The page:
731 F2d 754 Hallock v. C Moses US
731 F.2d 754
116 L.R.R.M. (BNA) 2407
Eileen O. HALLOCK, Plaintiff-Appellant,
Colonel Charles C. MOSES, Rt., Individually; Major General
Robert Moore, Individually and in his official capacity as
chief-of-staff of the U.S. Army Missile Command, Etc., Major
Jeffrey Frey, et al., Defendants-Appellees.
United States Court of Appeals,
May 3, 1984.
Susan W. Reeves, Birmingham, Ala., for plaintiff-appellant.
Caryl P. Privett, Asst. U.S. Atty., Birmingham, Ala., for defendants-appellees.
Appeal from the United States District Court for the Northern District of Alabama.
Before KRAVITCH, JOHNSON and HATCHETT, Circuit Judges.
HATCHETT, Circuit Judge:
In this federal employment dispute, we review the district court's order dismissing appellant, Eileen O. Hallock's amended complaint alleging deprivation of her due process and equal protection rights secured by the fifth amendment, her freedom of speech right guaranteed by the first amendment, and other rights granted her by 5 U.S.C.A. Sec. 2302 (West Supp.1984). We affirm.
On August 7, 1980, appellee, Colonel Charles C. Moses, removed Hallock from her position as secretary to the chief-of-staff at the Redstone Arsenal in Huntsville, Alabama. Hallock filed an administrative grievance at the direction of the Equal Employment Opportunity Office at the Redstone Arsenal.
In January, 1981, while processing Hallock's administrative grievance, the investigating officer concluded that Hallock had been improperly removed from her position. As a result, Hallock was reinstated as secretary to the chief-of-staff.
During the relevant time, Major General Robert Moore served as the commander of the United States Army Missile Command located in Huntsville, Alabama, and he supervised Charles Moses. Charles Moses and Jeffrey Frey supervised Hallock.
On or about March 2, 1981, appellees, Moses and Frey, allegedly engaged in a campaign of harassment and retaliation against Hallock because she filed a valid employee grievance and spoke out in opposition to unlawful acts suffered by her.
With regard to this grievance, Hallock notified the Department of Army, Office of Employment Policy and Grievance Review (Department) and attempted to report the harassment. The Department advised Hallock of remedies available to her under the Age Discrimination in Employment Act.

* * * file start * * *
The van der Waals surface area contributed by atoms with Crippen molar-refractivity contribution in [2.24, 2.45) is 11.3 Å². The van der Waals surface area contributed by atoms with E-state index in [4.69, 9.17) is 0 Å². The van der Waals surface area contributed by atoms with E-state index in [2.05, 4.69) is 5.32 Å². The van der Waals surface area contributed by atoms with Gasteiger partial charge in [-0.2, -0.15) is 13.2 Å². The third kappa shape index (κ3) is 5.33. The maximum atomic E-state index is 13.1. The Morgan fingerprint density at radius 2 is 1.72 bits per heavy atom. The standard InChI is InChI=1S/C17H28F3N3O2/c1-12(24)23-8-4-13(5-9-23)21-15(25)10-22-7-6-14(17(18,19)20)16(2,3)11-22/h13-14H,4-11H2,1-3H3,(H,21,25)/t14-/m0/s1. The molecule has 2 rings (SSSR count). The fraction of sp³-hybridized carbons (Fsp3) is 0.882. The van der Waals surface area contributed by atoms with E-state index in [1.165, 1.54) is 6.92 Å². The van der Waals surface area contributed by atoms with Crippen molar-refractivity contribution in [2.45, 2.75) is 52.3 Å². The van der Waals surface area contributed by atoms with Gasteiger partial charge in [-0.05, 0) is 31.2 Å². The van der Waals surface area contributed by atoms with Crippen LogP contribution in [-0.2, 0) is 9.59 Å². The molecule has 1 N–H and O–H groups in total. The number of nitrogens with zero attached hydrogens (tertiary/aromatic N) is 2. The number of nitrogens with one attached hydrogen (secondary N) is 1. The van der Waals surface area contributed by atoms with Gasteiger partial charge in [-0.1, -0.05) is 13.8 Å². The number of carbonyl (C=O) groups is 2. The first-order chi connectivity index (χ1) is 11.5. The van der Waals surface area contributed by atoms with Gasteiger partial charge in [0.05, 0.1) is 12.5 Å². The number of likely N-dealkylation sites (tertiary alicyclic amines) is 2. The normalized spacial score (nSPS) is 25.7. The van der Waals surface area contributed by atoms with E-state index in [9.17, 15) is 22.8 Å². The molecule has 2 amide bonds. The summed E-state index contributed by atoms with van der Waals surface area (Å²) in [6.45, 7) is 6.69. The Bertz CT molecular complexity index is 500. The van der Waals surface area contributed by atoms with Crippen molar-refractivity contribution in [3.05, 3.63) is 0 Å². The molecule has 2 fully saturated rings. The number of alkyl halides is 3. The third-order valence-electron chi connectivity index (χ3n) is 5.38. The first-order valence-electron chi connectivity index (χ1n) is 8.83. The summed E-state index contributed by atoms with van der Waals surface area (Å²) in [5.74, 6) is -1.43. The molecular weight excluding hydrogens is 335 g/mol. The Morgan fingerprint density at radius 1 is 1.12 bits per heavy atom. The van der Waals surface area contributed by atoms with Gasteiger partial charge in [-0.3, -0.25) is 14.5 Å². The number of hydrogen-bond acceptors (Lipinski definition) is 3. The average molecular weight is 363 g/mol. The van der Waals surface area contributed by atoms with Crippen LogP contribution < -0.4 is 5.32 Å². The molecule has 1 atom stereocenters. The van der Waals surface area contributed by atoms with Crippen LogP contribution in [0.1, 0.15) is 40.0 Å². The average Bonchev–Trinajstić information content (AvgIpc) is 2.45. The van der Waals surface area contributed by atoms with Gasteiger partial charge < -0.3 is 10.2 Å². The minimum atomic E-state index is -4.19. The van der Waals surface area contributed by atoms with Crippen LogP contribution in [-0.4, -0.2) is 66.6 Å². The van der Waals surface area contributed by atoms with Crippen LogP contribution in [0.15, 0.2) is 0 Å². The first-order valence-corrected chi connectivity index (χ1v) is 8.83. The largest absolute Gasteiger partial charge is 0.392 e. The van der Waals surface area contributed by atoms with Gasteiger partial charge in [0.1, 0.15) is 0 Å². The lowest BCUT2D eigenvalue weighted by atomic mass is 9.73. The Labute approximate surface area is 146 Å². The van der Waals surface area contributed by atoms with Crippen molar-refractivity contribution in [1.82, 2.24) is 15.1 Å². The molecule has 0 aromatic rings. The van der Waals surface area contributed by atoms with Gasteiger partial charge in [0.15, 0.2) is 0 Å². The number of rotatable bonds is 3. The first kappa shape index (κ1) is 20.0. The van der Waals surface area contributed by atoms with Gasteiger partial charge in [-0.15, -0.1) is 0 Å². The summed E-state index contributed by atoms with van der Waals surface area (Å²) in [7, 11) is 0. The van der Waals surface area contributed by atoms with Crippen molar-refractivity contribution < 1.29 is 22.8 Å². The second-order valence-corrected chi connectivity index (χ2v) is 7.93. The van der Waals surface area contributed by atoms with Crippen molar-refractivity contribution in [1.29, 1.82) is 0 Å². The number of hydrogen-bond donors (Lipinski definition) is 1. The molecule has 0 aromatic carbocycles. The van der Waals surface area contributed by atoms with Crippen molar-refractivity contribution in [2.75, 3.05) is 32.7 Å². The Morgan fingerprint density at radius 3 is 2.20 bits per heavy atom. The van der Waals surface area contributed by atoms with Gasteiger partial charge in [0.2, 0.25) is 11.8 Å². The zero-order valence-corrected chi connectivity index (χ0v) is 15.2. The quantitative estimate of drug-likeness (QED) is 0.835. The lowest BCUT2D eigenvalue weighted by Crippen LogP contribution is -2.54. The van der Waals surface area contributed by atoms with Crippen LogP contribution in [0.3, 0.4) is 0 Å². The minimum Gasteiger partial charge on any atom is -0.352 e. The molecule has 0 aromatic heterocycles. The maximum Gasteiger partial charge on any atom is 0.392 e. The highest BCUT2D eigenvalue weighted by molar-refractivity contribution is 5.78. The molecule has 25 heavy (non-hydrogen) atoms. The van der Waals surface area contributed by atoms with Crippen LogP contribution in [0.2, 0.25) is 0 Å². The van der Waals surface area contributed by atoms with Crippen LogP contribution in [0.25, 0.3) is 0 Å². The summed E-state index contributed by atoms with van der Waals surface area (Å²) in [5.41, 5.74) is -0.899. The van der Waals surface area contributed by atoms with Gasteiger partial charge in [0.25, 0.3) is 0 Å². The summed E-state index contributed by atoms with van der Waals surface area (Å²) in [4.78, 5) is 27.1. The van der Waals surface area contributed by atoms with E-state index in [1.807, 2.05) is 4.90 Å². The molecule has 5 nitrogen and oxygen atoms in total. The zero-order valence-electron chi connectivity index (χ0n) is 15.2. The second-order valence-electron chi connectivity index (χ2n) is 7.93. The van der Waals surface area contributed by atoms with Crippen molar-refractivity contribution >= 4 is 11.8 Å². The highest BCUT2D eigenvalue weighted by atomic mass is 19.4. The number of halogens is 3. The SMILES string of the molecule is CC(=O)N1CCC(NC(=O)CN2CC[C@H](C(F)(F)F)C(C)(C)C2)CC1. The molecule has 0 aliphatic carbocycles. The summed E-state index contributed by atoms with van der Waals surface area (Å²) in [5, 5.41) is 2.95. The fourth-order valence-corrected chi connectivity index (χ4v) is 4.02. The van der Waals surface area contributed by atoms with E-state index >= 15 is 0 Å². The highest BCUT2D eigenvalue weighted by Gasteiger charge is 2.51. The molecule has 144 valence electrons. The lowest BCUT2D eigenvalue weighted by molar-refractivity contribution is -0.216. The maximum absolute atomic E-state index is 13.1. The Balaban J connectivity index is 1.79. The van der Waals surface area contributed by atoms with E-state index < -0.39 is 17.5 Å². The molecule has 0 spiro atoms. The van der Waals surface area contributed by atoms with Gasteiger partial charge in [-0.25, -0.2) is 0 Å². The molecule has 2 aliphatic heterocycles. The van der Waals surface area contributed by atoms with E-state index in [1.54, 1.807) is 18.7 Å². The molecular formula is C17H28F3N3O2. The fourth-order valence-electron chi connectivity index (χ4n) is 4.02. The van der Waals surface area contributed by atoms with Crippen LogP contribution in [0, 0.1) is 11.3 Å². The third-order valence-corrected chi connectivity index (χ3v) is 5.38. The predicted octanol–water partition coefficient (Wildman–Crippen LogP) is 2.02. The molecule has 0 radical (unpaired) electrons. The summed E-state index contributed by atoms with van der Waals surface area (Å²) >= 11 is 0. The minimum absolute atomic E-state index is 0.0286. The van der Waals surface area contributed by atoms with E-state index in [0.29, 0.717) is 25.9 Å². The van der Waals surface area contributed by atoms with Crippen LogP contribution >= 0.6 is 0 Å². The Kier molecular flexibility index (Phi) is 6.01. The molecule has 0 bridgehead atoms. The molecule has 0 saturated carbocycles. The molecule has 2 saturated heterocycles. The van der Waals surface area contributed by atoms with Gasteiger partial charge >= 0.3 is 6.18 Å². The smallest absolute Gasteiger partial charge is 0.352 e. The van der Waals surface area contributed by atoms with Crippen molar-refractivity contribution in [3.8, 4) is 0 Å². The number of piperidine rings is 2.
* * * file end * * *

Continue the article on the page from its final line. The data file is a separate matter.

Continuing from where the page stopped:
On March 12, 1982, Hallock filed a complaint in the district court requesting that the court enjoin appellees' harassment and retaliation against her, that she be reinstated to the same duties and responsibilities which she had prior to removal from her position by Moses, that she be given the same staff assistance that she was given prior to her removal by Moses and, among other things, that she be awarded $25,000 in compensatory and punitive damages against appellees, Frey and Moses, for their unlawful activity.
On May 17, 1982, appellees filed a Motion to Dismiss with accompanying affidavits. Among the affidavits was that of Charles L. Ray, a civilian employee of the Department of Army, who served as chief of the Military Command Equal Employment Opportunity Office.
Ray had responsibility for the administration of the Equal Employment Opportunity program (EEO) under Title VII of the Civil Rights Act of 1964, as amended, the Age Discrimination in Employment Act, and various administrative regulations implementing these acts.
As part of his responsibilities, Ray received complaints directly from employees and was custodian of the records of the EEO office. Ray stated that Hallock filed her informal complaint on September 18, 1980, and had her final interview on October 8, 1980, but failed to file a formal complaint within fifteen days of her final interview, pursuant to 29 C.F.R. Sec. 1613 (1983).